Do you stay in the trenches, or get out? Why? And what does this mean for teams?
You’re 40+ and involved in product management.
Maybe you took some detours in your twenties and thirties: played in a band (that’s me!), started a business (yup, did that), freelanced to be at home with your kids while they were young, or tried something completely different.
You love product development. You want to stay on the front lines and in the trenches. You want to remain a doer. You enjoy coaching, mentoring, and showing people how to fish, but you aren’t a good fit for traditional management roles. You speak product, UX, business, and engineer. The extra money would be nice, but so is your sanity and sense of accomplishment.
Your pattern matching and BS detector is on point. You see organizational dysfunction through the sharp eyes of someone who has played the game for a while. Maybe that’s not your sweetspot.
If you’re engineer, there is a path. Be a 10x behind-the-scenes person. Most orgs welcome that. Craft it up, coach folks, and crank it out. You’re making $200k and still get to keep your hands dirty.
But us older product owners and product managers … we have a different predicament. We’re being told to “advance”, “move up”, “shift companies”, “move out of product management” (for PMs), or “start consulting” (for more UX focused PM/POs). Recently, I was told bluntly that “if this hasn’t happened by the time you’re 40, well that is a warning sign!”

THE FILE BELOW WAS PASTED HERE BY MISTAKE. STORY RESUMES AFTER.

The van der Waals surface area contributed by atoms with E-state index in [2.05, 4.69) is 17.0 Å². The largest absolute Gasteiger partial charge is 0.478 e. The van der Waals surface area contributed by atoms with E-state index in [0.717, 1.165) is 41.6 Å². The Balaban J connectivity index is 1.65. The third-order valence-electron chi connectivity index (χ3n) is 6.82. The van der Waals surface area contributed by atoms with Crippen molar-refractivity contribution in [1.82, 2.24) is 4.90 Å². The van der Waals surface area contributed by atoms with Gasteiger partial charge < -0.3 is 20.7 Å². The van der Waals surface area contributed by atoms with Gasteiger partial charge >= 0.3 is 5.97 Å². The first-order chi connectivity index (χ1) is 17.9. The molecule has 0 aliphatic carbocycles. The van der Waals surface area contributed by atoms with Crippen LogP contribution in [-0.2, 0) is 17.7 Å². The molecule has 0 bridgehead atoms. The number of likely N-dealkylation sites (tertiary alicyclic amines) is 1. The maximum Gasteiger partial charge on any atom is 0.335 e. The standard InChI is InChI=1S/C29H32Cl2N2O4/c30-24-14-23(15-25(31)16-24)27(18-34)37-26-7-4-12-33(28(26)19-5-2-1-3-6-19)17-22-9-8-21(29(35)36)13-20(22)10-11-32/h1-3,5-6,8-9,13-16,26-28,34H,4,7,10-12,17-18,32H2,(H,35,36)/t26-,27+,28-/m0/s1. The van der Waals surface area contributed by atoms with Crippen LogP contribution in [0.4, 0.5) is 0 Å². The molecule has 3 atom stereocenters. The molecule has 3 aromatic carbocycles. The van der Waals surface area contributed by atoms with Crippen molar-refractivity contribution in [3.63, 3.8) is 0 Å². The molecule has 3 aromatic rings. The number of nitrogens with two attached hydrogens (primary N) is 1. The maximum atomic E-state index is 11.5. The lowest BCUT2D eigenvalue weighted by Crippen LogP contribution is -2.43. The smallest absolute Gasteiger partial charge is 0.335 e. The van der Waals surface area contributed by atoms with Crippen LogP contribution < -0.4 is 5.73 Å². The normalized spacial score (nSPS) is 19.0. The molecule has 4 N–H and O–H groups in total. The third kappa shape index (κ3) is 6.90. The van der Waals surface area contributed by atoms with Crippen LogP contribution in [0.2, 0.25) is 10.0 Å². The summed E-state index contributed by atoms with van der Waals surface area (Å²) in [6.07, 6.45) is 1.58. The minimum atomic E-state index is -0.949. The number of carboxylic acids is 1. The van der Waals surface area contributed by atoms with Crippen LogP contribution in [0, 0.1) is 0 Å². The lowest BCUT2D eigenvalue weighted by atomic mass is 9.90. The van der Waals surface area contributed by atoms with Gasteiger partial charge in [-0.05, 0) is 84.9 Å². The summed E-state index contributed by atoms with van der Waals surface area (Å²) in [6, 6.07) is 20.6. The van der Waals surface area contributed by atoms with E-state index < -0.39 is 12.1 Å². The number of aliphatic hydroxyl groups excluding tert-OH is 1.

But I like being on the front-lines!
The trouble is that the further you “move up”, the further you get away from where the work is happening, and the closer you get to executive level dysfunction. For some that means a desirable corner office. For others that makes it un-fun. Explains a fellow PM:
I keep struggling with this dilemma. If I care for my career and earning potential I will need to stop doing this! But I work best and provide the most value when I’m with my teams. It seems like my best option is to company hop for a while to keep things interestingAgile prescribes a PM/PO for every one or two teams. As teams scale this necessitates an ungainly product org. The economics kick in and you fill your org with junior and/or associate PMs to fill the warm seat prescribed by Agile. Which in turn pisses off your experienced engineers. You’re being told to leave the area where your impact is needed most.
And then people wonder where the good PM/POs have gone! If you’re a more technically focused PM/PO you might have some options, but for many this is the end of the line.
I don’t have an answer here. But this is a problem if we are to advance the “craft” of product management and product ownership and deliver great value to teams. How do you engage your older team members and keep your best? Or is this the inevitable conveyor belt of talent and career development?